Wednesday, March 3, 2010

Living with deep intimacy

"I want to live with deep intimacy
every day of my life.
I am guided, sometimes driven,
by an ache to take the necessary risks
that will let me live close to
what is within and around me." (Oriah Mountain Dreamer)

Over the years my thinking has evolved. When I was a child I thought like child and walked different roads now I walk new roads with new sign posts. Not only is the universe evolving but so are we. At the heart of it all is the fact that within each of us is the God seed that cries out to be allowed to bloom to its full potential. 2000 years ago a man walked this earth so that we could have life and have it to its fullness. This is what we attempt to do to each other today. Draw each one to realise their full potential so that each one can truly engage the question ‘who am I?’ and lead others to live that question for themselves.

The problem lies not in finding the answer but in having the will to ask the question, enter its uncertainty and feel its searing heat. But in this ‘quickaholic age’ where everything is instant we too often rush to find the quick solutions curbing our ability to live with the question.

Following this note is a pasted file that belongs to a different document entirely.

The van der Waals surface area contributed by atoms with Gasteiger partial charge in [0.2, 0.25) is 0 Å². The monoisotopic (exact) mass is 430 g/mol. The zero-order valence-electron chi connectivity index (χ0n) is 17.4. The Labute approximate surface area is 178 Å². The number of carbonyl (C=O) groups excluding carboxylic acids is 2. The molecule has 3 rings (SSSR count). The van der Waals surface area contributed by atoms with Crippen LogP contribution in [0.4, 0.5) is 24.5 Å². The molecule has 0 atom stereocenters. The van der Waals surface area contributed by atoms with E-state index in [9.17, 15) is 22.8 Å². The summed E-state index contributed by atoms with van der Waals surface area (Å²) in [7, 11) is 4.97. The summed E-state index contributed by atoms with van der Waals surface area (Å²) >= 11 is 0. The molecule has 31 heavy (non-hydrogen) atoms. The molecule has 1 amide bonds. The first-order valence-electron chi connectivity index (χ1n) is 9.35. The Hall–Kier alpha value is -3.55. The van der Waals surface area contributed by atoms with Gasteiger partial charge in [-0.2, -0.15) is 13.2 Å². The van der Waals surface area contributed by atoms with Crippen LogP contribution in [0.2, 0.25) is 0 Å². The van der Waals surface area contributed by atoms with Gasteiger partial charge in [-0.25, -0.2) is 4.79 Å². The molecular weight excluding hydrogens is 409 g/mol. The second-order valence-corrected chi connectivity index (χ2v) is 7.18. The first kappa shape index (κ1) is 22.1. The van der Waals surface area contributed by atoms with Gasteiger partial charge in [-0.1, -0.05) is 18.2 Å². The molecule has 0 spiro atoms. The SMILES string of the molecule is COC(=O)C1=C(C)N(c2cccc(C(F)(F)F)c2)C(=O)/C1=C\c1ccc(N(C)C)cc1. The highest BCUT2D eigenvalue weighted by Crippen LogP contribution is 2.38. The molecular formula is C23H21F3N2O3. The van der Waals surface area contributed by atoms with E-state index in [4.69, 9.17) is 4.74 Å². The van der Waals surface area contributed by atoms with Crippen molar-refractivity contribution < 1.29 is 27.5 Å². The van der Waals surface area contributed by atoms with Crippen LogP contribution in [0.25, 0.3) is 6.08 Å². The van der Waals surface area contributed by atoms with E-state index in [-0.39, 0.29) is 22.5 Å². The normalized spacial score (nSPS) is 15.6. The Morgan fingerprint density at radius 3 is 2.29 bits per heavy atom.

I believe today each of us is inevitably involved in deciphering who we actually are. There are no manuals for the construction of the individual each of us would like to become. It’s about allowing the hard questions to arise, it’s about battling with uncertainty, risking the unknown, for it is by walking roads not yet trod that we discover new ways. Creativity flourishes not in certainty but in questions. Engaging with these questions is such a wonderful privilege and such an exciting adventure. To grow into the person that our deepest longing desires is a great blessing. The gift of life is given to us not only for ourselves but also to bring peace, courage and compassion to others.